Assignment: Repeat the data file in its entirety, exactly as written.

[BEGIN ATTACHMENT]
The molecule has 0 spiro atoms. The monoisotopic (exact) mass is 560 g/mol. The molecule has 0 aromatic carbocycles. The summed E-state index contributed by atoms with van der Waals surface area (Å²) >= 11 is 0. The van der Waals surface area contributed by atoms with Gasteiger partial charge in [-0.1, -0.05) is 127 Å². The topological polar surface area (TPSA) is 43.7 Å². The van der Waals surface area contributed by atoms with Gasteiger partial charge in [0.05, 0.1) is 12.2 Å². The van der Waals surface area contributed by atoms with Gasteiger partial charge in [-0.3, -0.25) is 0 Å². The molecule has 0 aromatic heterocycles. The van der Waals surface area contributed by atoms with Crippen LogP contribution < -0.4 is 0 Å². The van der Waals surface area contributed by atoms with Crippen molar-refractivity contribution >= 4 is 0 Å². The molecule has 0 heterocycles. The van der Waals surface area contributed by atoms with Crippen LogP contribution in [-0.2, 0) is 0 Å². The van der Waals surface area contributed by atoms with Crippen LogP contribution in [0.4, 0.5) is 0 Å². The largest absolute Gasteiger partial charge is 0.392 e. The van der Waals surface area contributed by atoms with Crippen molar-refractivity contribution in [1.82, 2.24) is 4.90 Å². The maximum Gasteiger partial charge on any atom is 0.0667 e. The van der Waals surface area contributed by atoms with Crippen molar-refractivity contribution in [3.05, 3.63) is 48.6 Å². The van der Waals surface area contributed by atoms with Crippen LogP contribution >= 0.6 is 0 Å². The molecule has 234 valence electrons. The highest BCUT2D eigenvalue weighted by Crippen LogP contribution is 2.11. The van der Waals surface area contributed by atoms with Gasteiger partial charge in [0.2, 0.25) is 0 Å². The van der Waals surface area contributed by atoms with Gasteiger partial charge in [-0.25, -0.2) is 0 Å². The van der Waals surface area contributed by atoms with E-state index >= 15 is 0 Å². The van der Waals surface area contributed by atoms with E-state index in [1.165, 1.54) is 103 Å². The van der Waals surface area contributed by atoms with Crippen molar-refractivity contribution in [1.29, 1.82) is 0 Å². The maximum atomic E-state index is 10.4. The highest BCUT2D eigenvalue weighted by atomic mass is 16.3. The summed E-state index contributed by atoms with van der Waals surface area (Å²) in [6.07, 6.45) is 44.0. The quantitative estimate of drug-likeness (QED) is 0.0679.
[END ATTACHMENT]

The molecule has 0 spiro atoms. The monoisotopic (exact) mass is 560 g/mol. The molecule has 0 aromatic carbocycles. The summed E-state index contributed by atoms with van der Waals surface area (Å²) >= 11 is 0. The van der Waals surface area contributed by atoms with Gasteiger partial charge in [-0.1, -0.05) is 127 Å². The topological polar surface area (TPSA) is 43.7 Å². The van der Waals surface area contributed by atoms with Gasteiger partial charge in [0.05, 0.1) is 12.2 Å². The van der Waals surface area contributed by atoms with Gasteiger partial charge in [-0.3, -0.25) is 0 Å². The molecule has 0 aromatic heterocycles. The van der Waals surface area contributed by atoms with Crippen LogP contribution < -0.4 is 0 Å². The van der Waals surface area contributed by atoms with Crippen molar-refractivity contribution >= 4 is 0 Å². The molecule has 0 heterocycles. The van der Waals surface area contributed by atoms with Crippen LogP contribution in [-0.2, 0) is 0 Å². The van der Waals surface area contributed by atoms with Crippen LogP contribution in [0.4, 0.5) is 0 Å². The largest absolute Gasteiger partial charge is 0.392 e. The van der Waals surface area contributed by atoms with Crippen molar-refractivity contribution in [1.82, 2.24) is 4.90 Å². The maximum Gasteiger partial charge on any atom is 0.0667 e. The van der Waals surface area contributed by atoms with Crippen molar-refractivity contribution in [3.05, 3.63) is 48.6 Å². The van der Waals surface area contributed by atoms with Crippen LogP contribution >= 0.6 is 0 Å². The molecule has 234 valence electrons. The highest BCUT2D eigenvalue weighted by Crippen LogP contribution is 2.11. The van der Waals surface area contributed by atoms with Gasteiger partial charge in [0.2, 0.25) is 0 Å². The van der Waals surface area contributed by atoms with Gasteiger partial charge in [-0.25, -0.2) is 0 Å². The van der Waals surface area contributed by atoms with E-state index >= 15 is 0 Å². The van der Waals surface area contributed by atoms with E-state index in [1.165, 1.54) is 103 Å². The van der Waals surface area contributed by atoms with Crippen molar-refractivity contribution in [1.29, 1.82) is 0 Å². The maximum atomic E-state index is 10.4. The highest BCUT2D eigenvalue weighted by atomic mass is 16.3. The summed E-state index contributed by atoms with van der Waals surface area (Å²) in [6.07, 6.45) is 44.0. The quantitative estimate of drug-likeness (QED) is 0.0679.